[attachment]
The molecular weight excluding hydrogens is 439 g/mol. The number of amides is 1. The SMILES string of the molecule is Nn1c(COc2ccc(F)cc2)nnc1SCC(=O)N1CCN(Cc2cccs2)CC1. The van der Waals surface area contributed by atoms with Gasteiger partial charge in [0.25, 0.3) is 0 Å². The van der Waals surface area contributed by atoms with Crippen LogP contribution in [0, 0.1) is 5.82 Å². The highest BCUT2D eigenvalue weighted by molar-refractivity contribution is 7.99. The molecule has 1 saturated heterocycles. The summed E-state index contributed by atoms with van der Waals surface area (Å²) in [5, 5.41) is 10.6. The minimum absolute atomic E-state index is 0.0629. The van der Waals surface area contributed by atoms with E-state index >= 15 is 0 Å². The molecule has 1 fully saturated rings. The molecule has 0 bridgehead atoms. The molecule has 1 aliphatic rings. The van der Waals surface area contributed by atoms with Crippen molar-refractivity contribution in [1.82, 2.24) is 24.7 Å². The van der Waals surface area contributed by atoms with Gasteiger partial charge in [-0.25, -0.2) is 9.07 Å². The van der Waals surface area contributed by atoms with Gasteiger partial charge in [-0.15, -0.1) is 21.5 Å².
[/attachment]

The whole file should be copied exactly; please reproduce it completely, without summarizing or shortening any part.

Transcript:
The molecular weight excluding hydrogens is 439 g/mol. The number of amides is 1. The SMILES string of the molecule is Nn1c(COc2ccc(F)cc2)nnc1SCC(=O)N1CCN(Cc2cccs2)CC1. The van der Waals surface area contributed by atoms with Gasteiger partial charge in [0.25, 0.3) is 0 Å². The van der Waals surface area contributed by atoms with Crippen LogP contribution in [0, 0.1) is 5.82 Å². The highest BCUT2D eigenvalue weighted by molar-refractivity contribution is 7.99. The molecule has 1 saturated heterocycles. The summed E-state index contributed by atoms with van der Waals surface area (Å²) in [5, 5.41) is 10.6. The minimum absolute atomic E-state index is 0.0629. The van der Waals surface area contributed by atoms with E-state index >= 15 is 0 Å². The molecule has 1 fully saturated rings. The molecule has 0 bridgehead atoms. The molecule has 1 aliphatic rings. The van der Waals surface area contributed by atoms with Crippen molar-refractivity contribution in [1.82, 2.24) is 24.7 Å². The van der Waals surface area contributed by atoms with Gasteiger partial charge in [-0.25, -0.2) is 9.07 Å². The van der Waals surface area contributed by atoms with Gasteiger partial charge in [-0.15, -0.1) is 21.5 Å².